• Funnel optimization. The process of improving the rate of action for potential and current brand consumers at each stage of the online purchase funnel. A typical funnel is as follows: Website visit, product view, adding products to cart, starting checkout, and purchase. Improving each stage of the funnel can have cascading improvements later down the line. 
  • Cost of sales (COS). The direct costs attributable to the production of goods or supply of services.
  • Gross margin. The cost of sales (COS) divided by the gross sale price. The main items included in gross margin are cost of labor and materials, shipping, packaging, and fulfillment costs.
  • Merchant fees. Fees paid to process credit card transactions via an online store.
  • MRR (monthly recurring revenue). Measures the total amount of predictable revenue coming in on a monthly basis. Tip: If you’re offering a D2C subscription and not calculating MRR, then chances are you’re miscalculating growth.
  • NPS (net promoter score). A metric used to measure and index customer loyalty. Calculating customers’ net promoter scores is a good way to quantify their strength as brand promoters. 
  • Net revenue retention. A measure for the continued use of a product or service. It’s measured in months and defined by monthly “cohorts” or groups of customers who became customers in a particular month or time period.
  • Online store. An ecommerce website for businesses to sell products, services or subscriptions online, directly to consumers.
  • Payback period. The amount of time it takes to recover the cost of an investment. Simply put, the length of time an investment reaches a break-even point. A shorter payback period can make companies a more attractive investment. The payback period is calculated by dividing the amount of the investment by the annual cash flow. D2C company payback periods typically range from 6 to 18 months.
  • POE (point of everything). As brands become more omnichannel, unifying their ecommerce and point of sale (POS) data becomes more important than ever. Some companies have started to rely on or build solutions that have the ability to manage both sales channels (online and offline) and refer to these solutions as POE. A good example of a POE brand is Warby Parker.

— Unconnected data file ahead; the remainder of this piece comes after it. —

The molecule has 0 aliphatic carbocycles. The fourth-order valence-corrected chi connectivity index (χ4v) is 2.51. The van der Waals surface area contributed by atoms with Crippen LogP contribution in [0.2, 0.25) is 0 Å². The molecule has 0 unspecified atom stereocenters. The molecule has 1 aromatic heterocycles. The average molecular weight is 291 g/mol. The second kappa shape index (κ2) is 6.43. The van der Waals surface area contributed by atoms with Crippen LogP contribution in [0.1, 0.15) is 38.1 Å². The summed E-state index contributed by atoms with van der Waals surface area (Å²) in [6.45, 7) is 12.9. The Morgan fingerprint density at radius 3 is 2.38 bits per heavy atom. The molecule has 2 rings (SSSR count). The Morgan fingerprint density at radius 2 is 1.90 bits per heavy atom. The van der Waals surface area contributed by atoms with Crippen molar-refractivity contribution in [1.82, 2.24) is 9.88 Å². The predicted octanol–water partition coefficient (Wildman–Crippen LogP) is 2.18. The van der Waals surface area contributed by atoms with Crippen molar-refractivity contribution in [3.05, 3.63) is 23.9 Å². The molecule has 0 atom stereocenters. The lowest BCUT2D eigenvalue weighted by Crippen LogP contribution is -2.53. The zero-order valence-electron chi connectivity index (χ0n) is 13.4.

• Product margin. The cost of goods sold (COGS) divided by the gross sale price. Product margin doesn’t take into account things like shipping, handling, and discounts. It’s strictly how much you can make relative to what you spent on the product and the volume of purchased products..
  • ROAS (Return On Ad Spend). A measure of how much revenue is generated for every dollar of ad spend per channel. This is especially important for retailers. It is often the most important metric to understand where to allocate more ad dollars to get the biggest return. Break-even ROAS often more than $1.0 when you consider the cost of ad dollars and goods sold. This will differ for each brand and marketing channel.
  • SKU (stock keeping unit). A unique numerical identifying number that refers to a specific stock item in a retailer’s inventory or product catalog. While products may have the same name, no two items have the same SKU, which may take into consideration details like color and size.

Shopify

  • Buy Button. The Shopify Buy Button lets merchants generate an embeddable product card and checkout that can be placed on any type of website.
  • Custom domain. A fully branded URL that replaces the default URL created based on the store name chosen during Shopify set-up (e.g., you could buy mystore.com to replace mystore.myshopify.com as the public URL).
  • POS (point of sale). Unifies both the online and in-store checkout process for businesses. The online check-out is via a website. The in-store checkout process is via mobile phones or tablets.
  • Product catalog. A group of products curated to target a specific audience, age group, or sale items.
  • Sales channels. Promote and sell via multiple sales channels all from within Shopify. This includes marketing channels such Facebook, Amazon, Google, TikTok, and Amazon, as well as Shopify-specific channels like BuyButton and Point of Sale (online and in-store Shopify checkouts).
  • SSL certificate. Shopify provides SSL certificates to your store after your custom domain has been properly added. To improve security, SSL certificates encrypt your store’s content and publishes it securely using HTTPS instead of HTTP.
  • ShopifyPlus. Enterprise-grade solutions for high-volume merchants and large businesses.
  • Store themes. A template installed in Shopify that businesses can use as a starting point to design a website. The Shopify Theme Store offers both free and paid themes, each with their own set of styles and features. Themes can be customized for colors and fonts, but certain features such as number of products and whether a search bar exists at the top cannot be customized after a theme/template is selected.